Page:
Once the rivet is within reach, offer up the drill to the center hole of the rivet. Keep the drill straight and press the trigger. Go very slowly, because drilling out a rivet is about the pressure you apply rather than the speed you work.

At some point, you should hear the drill bit change pitch as it bites through the shank of the rivet. Ease off with the pressure at this critical moment because you don’t want the drill bit to punch through the rivet and damage your house.

When the head comes loose, the rivet will detach from the hole. Now remove the drill. If the rivet is stubborn, grab the hammer and punch and insert the punch into the hole. Give it a sharp tap to dislodge the rivet.

4. Repeat

Continue this same process until you have drilled out all of the rivets.

5. Attach the Screws

You will need to reattach the material you have removed the rivets from and so grab your gutter screws and screwdriver. You could insert new rivets if you have the appropriate tools, but very few people have a riveter at hand. Also, screws can be removed easily, which means you avoid another protracted job of drilling out more rivets later down the line.

If the old holes no longer line up, use the same drill bit and cut new ones to insert the screws.

Top Tips

Use Hand Tools

If you don’t have a power drill, a chisel, a hammer and a punch will do. Place the sharp edge of the chisel under the lip of the rivet head and hit it firmly with a hammer. Repeat until the head of the rivet falls off.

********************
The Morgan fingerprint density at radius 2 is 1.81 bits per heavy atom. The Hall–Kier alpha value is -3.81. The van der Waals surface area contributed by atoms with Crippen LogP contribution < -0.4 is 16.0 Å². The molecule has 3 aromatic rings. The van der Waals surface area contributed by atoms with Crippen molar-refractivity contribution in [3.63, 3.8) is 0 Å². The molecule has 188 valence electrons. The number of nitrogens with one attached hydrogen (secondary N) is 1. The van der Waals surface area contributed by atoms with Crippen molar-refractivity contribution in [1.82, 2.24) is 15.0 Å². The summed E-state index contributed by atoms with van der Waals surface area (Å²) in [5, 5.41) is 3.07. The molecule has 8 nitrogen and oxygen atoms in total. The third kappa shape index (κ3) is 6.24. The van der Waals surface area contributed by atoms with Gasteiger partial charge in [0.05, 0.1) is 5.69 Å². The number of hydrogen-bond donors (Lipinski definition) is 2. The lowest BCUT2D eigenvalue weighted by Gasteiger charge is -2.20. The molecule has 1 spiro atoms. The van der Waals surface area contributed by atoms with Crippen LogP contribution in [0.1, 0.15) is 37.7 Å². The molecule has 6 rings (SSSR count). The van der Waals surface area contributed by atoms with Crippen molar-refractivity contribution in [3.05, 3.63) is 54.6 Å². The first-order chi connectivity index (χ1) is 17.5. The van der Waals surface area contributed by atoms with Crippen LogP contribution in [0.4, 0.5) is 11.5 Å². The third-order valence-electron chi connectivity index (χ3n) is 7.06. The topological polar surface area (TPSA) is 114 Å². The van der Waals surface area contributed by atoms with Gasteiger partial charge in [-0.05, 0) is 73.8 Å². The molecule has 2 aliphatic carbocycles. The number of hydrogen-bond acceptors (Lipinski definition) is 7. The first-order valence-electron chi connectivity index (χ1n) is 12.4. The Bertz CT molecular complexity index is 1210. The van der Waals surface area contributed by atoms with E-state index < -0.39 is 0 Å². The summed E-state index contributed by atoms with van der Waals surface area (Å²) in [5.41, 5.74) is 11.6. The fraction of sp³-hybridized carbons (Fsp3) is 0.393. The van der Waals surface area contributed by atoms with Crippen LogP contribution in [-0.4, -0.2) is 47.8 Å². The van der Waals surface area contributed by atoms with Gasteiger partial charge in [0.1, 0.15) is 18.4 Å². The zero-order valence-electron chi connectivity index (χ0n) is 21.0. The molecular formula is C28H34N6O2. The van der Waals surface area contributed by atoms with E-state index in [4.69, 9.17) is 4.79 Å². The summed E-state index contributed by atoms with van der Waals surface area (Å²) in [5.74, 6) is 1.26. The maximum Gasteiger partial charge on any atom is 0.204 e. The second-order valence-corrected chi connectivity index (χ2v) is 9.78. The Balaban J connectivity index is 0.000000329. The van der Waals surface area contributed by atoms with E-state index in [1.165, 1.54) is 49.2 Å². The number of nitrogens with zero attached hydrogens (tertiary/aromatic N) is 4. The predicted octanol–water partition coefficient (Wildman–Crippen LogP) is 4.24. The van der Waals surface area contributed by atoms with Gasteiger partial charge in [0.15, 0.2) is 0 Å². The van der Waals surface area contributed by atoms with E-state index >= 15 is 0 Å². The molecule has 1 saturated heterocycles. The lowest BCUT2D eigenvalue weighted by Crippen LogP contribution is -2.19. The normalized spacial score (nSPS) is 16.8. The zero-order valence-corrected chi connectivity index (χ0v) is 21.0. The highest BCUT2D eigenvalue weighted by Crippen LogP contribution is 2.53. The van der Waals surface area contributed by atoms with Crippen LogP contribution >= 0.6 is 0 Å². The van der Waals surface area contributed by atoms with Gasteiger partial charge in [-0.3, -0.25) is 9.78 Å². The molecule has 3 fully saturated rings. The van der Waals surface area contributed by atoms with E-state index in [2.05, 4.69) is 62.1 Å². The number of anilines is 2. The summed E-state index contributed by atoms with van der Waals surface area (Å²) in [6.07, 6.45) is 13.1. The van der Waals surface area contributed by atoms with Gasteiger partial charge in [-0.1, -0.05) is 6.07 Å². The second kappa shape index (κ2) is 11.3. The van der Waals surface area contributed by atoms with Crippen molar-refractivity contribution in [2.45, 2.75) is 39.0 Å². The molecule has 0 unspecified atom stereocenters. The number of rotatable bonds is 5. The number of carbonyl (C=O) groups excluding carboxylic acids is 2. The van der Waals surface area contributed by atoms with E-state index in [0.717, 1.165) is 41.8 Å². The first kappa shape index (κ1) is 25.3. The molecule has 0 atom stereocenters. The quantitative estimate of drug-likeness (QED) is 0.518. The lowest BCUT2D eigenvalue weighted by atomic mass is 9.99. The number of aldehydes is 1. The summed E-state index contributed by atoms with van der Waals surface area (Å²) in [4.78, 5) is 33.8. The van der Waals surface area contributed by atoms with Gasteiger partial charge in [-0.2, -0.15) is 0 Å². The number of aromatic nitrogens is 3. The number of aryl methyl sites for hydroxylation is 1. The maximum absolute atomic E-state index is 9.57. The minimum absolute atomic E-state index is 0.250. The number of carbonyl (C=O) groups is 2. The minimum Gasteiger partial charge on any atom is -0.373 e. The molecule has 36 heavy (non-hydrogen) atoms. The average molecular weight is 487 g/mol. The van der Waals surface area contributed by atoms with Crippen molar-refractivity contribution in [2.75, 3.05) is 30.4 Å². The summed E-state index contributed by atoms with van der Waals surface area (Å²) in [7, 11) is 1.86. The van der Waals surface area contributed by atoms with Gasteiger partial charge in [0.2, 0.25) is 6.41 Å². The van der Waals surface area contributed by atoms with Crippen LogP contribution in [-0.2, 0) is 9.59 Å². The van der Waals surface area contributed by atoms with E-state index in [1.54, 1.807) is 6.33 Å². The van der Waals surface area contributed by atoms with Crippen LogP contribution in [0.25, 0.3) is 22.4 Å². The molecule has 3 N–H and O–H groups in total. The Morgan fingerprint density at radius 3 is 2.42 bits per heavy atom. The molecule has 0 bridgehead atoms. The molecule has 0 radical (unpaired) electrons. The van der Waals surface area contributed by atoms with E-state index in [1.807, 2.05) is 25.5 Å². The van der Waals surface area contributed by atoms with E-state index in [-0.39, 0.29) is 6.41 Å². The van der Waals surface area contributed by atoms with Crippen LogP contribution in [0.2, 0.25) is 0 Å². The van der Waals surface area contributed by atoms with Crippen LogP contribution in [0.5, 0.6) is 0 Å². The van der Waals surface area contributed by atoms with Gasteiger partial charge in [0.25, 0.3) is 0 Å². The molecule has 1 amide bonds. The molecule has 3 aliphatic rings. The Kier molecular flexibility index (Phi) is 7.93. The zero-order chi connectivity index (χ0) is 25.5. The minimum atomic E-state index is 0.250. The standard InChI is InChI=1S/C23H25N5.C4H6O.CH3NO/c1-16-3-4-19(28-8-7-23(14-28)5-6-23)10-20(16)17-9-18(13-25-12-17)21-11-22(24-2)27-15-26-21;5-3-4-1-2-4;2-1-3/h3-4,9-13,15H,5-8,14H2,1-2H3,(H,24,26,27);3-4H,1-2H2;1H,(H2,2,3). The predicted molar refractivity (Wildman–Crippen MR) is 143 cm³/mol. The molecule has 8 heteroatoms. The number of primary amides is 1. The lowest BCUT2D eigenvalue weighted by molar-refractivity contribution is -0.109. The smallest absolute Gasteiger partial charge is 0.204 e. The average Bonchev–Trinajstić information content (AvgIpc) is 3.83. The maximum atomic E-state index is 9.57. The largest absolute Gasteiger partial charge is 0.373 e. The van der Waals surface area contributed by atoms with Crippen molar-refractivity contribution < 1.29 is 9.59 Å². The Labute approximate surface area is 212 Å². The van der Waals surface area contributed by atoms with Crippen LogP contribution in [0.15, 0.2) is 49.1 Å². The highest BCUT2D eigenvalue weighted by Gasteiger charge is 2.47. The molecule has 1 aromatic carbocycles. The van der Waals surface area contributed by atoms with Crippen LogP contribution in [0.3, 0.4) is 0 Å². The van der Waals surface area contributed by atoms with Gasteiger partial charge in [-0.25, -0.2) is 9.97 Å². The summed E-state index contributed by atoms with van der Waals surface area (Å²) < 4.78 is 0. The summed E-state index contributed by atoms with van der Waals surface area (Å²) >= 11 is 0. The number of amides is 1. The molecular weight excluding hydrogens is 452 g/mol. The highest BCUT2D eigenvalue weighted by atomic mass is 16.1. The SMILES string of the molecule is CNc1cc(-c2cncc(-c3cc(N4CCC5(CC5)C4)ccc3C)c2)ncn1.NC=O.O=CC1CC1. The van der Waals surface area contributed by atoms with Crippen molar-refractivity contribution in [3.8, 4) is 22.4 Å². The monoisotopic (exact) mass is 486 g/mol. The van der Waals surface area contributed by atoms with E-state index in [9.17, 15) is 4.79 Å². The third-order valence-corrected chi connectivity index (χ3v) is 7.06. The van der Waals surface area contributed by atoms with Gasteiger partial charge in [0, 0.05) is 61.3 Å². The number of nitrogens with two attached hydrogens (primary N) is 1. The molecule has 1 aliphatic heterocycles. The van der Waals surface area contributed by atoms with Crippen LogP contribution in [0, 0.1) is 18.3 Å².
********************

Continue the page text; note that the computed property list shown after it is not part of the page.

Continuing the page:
Place the punch in the center of the hole where the head was and give it a tap with the hammer. The rivet should fall away.

Remember

This is not a fail-safe method, and it will take longer to complete.

Use a Grinder

You could also use a grinder to slice the head off the rivet and repeat the same procedure with the hammer and punch.

Hand-Turn the Bit

If you hand-turn the drill bit on the surface of the rivet head, it makes a neater pilot hole and gives you better control of the drill bit.

File the Rivet Head

Some rivets have a curved head, which can be challenging to drill through. The 470 rivet is a prime example of a rivet head that curves. Grab a file and work a small section of the head until it has flattened. It gives you a better surface to make your pilot mark with a drill bit.

Remove Paint

It is a wise idea to sand away any paint around the head of the rivet for two reasons. The first is that it unbinds the rivet head and makes it easier to find the lip to remove it. And the second reason is that when the rivet detaches, it won’t take any excess paint away from the surface. It saves you a paint touch-up job later.


Rivets Are Riveting

So, there you have it. Removing rivets is more straightforward than you thought. The next time your DIY project is stopped in its tracks, thanks to some stubborn rivets, reach for the drill, and get drilling.

Once you get the hang of it, you could be removing rivets for fun and have the job done in double-quick time.

Headshot of mark

About the Author

Mark Weir

Mark spent 24 years working in real estate, so he knows his way around a home. He also worked with contractors and experts, advising them on issues of planning, investments, and renovations. Mark is no stranger to hands-on experience, having renovated his own home and many properties for resale. He likes nothing better than seeing a project through to completion.